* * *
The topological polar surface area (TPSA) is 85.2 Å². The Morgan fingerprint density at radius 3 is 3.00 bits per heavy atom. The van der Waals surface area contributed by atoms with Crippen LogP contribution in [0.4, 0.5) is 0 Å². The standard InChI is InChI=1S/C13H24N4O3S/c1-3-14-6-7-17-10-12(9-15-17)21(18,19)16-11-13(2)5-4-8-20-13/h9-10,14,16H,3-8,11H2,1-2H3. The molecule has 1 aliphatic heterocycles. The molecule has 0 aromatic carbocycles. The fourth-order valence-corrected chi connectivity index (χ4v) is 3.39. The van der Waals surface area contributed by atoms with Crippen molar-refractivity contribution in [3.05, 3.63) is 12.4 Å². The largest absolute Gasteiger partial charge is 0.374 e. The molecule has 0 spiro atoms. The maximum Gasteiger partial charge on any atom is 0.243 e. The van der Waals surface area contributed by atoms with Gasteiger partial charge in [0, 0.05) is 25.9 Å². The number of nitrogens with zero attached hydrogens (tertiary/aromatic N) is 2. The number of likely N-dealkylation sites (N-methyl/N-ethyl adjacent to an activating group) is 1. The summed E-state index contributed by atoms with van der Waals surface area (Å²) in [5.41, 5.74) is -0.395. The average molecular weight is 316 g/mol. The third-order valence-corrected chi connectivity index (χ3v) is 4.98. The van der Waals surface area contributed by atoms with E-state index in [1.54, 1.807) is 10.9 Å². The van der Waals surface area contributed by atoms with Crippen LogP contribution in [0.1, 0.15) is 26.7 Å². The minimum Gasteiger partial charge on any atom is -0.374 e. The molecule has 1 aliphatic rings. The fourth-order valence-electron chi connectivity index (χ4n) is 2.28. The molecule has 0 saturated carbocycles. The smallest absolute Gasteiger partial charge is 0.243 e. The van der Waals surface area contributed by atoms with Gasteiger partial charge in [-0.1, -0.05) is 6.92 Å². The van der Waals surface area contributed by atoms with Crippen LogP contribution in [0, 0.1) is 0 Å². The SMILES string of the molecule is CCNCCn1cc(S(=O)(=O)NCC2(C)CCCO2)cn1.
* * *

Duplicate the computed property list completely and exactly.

The topological polar surface area (TPSA) is 85.2 Å². The Morgan fingerprint density at radius 3 is 3.00 bits per heavy atom. The van der Waals surface area contributed by atoms with Crippen LogP contribution in [0.4, 0.5) is 0 Å². The standard InChI is InChI=1S/C13H24N4O3S/c1-3-14-6-7-17-10-12(9-15-17)21(18,19)16-11-13(2)5-4-8-20-13/h9-10,14,16H,3-8,11H2,1-2H3. The molecule has 1 aliphatic heterocycles. The molecule has 0 aromatic carbocycles. The fourth-order valence-corrected chi connectivity index (χ4v) is 3.39. The van der Waals surface area contributed by atoms with Crippen molar-refractivity contribution in [3.05, 3.63) is 12.4 Å². The largest absolute Gasteiger partial charge is 0.374 e. The molecule has 0 spiro atoms. The maximum Gasteiger partial charge on any atom is 0.243 e. The van der Waals surface area contributed by atoms with Gasteiger partial charge in [0, 0.05) is 25.9 Å². The number of nitrogens with zero attached hydrogens (tertiary/aromatic N) is 2. The number of likely N-dealkylation sites (N-methyl/N-ethyl adjacent to an activating group) is 1. The summed E-state index contributed by atoms with van der Waals surface area (Å²) in [5.41, 5.74) is -0.395. The average molecular weight is 316 g/mol. The third-order valence-corrected chi connectivity index (χ3v) is 4.98. The van der Waals surface area contributed by atoms with E-state index in [1.54, 1.807) is 10.9 Å². The van der Waals surface area contributed by atoms with Crippen LogP contribution in [0.1, 0.15) is 26.7 Å². The minimum Gasteiger partial charge on any atom is -0.374 e. The molecule has 1 aliphatic rings. The fourth-order valence-electron chi connectivity index (χ4n) is 2.28. The molecule has 0 saturated carbocycles. The smallest absolute Gasteiger partial charge is 0.243 e. The van der Waals surface area contributed by atoms with Gasteiger partial charge in [-0.1, -0.05) is 6.92 Å². The van der Waals surface area contributed by atoms with Crippen LogP contribution in [0, 0.1) is 0 Å². The SMILES string of the molecule is CCNCCn1cc(S(=O)(=O)NCC2(C)CCCO2)cn1.